Jersey City Council adds resolution supporting Medicare for All during caucus meeting

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The Jersey City Council added a non-binding resolution supporting the Medicare for All Act of 2021, H.R. 1976 in Congress during today’s caucus meeting.

By Daniel Ulloa/Hudson County View

U.S. Reps. Donald Payne, Jr. (D-10), Bonnie Watson Coleman (D-12), and Frank Pallone (D-6) are among the co-sponsors of the measure.

Additionally, the Hoboken City Council passed a similar measure earlier this month, as have municipalities in Essex, Morris, and Mercer Counties.

“This is a resolution that Councilman Lavarro, Councilwoman Prinz-Arey, Councilman Saleh, Council President Watterman, Councilman Rivera have all been working with some supporters on, calling on Congress to support Medicare for All, which would be a really important step for our nation in providing … accessible affordable healthcare and removing people from the ravages of the private market,” Ward E Councilman James Solomon said.

Councilman-at-Large Rolando Lavarro concurred, adding that this is a very appropriate time to vote on the resolution.

“In this time of crisis and COVID, I think a push for Medicare 4 All couldn’t be more important. As we have seen with all the vaccinations and everything else, we are far from out of the woods,” he added.

“COVID and this pandemic has affected low income, minority communities more adversely than any other population, and Medicare for all will help bridge that gap.”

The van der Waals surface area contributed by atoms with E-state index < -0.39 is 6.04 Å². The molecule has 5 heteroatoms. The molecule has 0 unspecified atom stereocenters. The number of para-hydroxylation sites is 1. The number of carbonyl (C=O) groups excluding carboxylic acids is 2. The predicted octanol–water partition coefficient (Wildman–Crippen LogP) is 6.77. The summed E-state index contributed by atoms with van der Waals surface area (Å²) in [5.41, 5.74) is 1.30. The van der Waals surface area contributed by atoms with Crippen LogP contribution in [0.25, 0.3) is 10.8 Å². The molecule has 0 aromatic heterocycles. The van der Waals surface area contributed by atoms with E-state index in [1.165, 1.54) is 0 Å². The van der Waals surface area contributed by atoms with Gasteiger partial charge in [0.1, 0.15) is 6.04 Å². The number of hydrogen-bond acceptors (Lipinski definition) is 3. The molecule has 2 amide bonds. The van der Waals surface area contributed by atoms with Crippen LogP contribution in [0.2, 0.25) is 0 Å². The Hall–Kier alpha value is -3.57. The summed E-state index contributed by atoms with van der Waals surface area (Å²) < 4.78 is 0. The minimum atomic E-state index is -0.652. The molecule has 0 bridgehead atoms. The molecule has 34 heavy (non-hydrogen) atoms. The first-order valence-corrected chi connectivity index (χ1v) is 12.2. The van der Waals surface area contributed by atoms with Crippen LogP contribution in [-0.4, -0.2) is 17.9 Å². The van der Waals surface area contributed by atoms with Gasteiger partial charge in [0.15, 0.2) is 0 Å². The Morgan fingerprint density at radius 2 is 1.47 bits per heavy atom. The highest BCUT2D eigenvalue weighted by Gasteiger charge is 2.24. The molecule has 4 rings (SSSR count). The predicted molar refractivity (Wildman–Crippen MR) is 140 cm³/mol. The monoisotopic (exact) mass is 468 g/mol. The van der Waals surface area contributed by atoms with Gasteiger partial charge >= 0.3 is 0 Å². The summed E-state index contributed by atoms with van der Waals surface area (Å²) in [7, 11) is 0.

Dr. Lloyd Alterman, a guest speaker invited by the council, addressed the, and noted he retired after 35 years of practicing medicine.

“The United States is the only developed nation in the world that does not have some form of national health insurance. And I think it’s long past time to uncouple health insurance from employment status. And I think the COVID-19 pandemic as you have already mentioned has borne this out in spades,” he said.

“Medicare for all is not socialized medicine. It has gotten a bad rap. Medicare is not inefficient. In fact, it pays over 95 percent of a healthcare dollar in benefits as opposed to commercial carriers which pay far less than that because there are fewer middlemen involved.”

Alterman explained Medicare for All would function like Medicare, but would simply lower the age of eligibility to those under 65.

“ … Which will include 20 million uninsured Americans and the millions more underinsured Americans who have health insurance in name only when find they use it, they find their co-pay and deductibles so high that it effectively means they’re not insured,” Alterman said.

“We can afford Medicare for all in this country. What we need is the political will for it. As you mentioned Jersey City has many working poor. They would surely benefit from such a program. I would strongly urge the council to support the resolution.”